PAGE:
And actually, encephalitis lethargica looked a lot like Parkinson’s disease. The plaques and tangles were really concentrated in areas of the brain system that make dopamine and help with movement, and that’s very similar to Parkinson’s. But it’s interesting that in pathologic studies you’re seeing Alzheimer’s-type pathology contributing to a Parkinson’s-like disease, so it is interesting.

What Happens in the Brains of People with COVID?

Being Patient: Is it normal for viruses to attack the brain?

Dr. Emily Troyer: It is normal for people with infectious diseases to experience a lot of what I’m describing. That’s because it may not be the virus itself attacking the brain, it may be the body’s immune system trying to fight off the virus. Which is helpful for the body, to fight off the virus, but it may also have some unintended side-effects for the brain.

So it is common for people who are in a hospital or in the ICU in particular to be confused and to experience a lot of the neuropsychiatric symptoms that I’ve described. What I think is different about COVID is, we wouldn’t necessarily expect any infectious illness to cause the proportion of strokes that we’re seeing in patients. We think that’s because COVID makes the blood more likely to clot, causing clotting problems all over the body including in the brain.

Being Patient: I recently talked with an ER doctor who dealt with the first wave of COVID patients, when they first started noting more symptoms in the brain. What more do we know about how COVID affects the brain?

Dr. Emily Troyer: We know that there have been a lot of neurological and psychiatric symptoms described in COVID-19 patients, and the list is really long at this point. We know that if you’re hospitalized for COVID-19, about a third of patients will have some kind of neurologic symptom. The most common is confusion, or delirium which is a confusional state. Strokes are also occurring in individuals with severe COVID-19.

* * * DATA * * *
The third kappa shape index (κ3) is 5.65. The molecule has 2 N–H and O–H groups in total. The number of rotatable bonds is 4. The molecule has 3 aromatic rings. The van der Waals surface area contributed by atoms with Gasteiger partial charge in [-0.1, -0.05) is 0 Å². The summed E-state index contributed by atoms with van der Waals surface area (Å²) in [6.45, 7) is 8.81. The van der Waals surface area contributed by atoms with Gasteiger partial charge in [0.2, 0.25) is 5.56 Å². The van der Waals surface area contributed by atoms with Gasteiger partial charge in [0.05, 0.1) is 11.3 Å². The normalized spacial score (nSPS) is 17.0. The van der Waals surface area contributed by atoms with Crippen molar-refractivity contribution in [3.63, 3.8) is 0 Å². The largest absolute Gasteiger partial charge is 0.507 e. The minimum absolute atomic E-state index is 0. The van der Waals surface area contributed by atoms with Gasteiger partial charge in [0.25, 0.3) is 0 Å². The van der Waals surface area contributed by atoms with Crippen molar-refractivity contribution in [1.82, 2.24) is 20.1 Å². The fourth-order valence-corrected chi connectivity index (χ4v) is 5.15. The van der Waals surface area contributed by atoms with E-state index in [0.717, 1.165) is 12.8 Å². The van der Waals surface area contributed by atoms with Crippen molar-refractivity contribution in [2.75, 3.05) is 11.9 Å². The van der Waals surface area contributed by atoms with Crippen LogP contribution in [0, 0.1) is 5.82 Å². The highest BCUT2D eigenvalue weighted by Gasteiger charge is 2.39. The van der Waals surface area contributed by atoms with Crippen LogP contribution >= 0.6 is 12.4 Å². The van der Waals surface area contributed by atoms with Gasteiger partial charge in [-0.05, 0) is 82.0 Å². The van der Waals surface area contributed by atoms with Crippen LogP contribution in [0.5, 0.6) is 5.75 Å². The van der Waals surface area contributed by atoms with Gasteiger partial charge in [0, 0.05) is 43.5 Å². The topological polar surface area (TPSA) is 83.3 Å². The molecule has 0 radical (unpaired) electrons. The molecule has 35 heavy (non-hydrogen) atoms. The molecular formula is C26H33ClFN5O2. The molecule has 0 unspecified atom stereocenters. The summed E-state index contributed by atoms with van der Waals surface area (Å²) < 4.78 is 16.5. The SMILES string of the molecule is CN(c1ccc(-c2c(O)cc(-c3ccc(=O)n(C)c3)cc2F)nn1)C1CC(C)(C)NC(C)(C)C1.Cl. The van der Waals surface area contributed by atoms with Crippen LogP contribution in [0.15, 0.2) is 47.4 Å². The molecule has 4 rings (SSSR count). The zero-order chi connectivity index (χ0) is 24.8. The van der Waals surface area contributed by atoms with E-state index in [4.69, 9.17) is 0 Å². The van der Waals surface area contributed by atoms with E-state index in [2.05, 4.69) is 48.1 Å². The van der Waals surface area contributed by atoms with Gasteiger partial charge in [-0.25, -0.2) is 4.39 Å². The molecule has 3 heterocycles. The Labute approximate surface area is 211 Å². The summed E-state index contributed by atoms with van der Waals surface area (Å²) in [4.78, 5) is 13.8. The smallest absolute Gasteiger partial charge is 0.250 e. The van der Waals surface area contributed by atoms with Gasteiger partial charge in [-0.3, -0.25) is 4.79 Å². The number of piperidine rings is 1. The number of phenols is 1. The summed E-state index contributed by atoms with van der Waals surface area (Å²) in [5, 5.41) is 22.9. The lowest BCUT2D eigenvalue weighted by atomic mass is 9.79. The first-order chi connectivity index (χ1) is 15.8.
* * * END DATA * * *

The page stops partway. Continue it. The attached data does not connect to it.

Those are really the most common and severe, but it can also be something as small as just losing your sense of taste, losing your sense of smell, having a headache, feeling fatigued. The range of things that we’re seeing for COVID-19 in terms of neuropsychiatric symptoms is really broad, and we’re learning more every day.

Being Patient: Do we know how COVID is attacking the brain? What’s going on inside our brains that put them at risk if you are a COVID patient?

Dr. Emily Troyer: We really don’t know, unfortunately. We know that there are a lot of potential ways that COVID could influence the brain and influence cognition and influence behavior. With the autopsy studies that we’re seeing with COVID-19, it’s probably less likely that’s it’s the virus directly entering the nervous system. So, the virus is rarely actually getting to the spinal cord or getting to the brain.

That doesn’t mean that it isn’t wreaking havoc though, because like I said I think it’s the immune system that’s probably mediating a lot of the neurologic symptoms that we’re seeing afterwards. So, when your body mounts an immune response, you shoot off a cascade of chemicals, or inflammatory cytokines, to fight the infection, and unfortunately those can communicate with the brain or cross the blood-brain barrier and contribute to neuroinflammation.

So, I think a lot of the neuropsychiatric complications we’re seeing or may start to see over the coming years and decades are probably in some way going to be related to that neuroinflammation.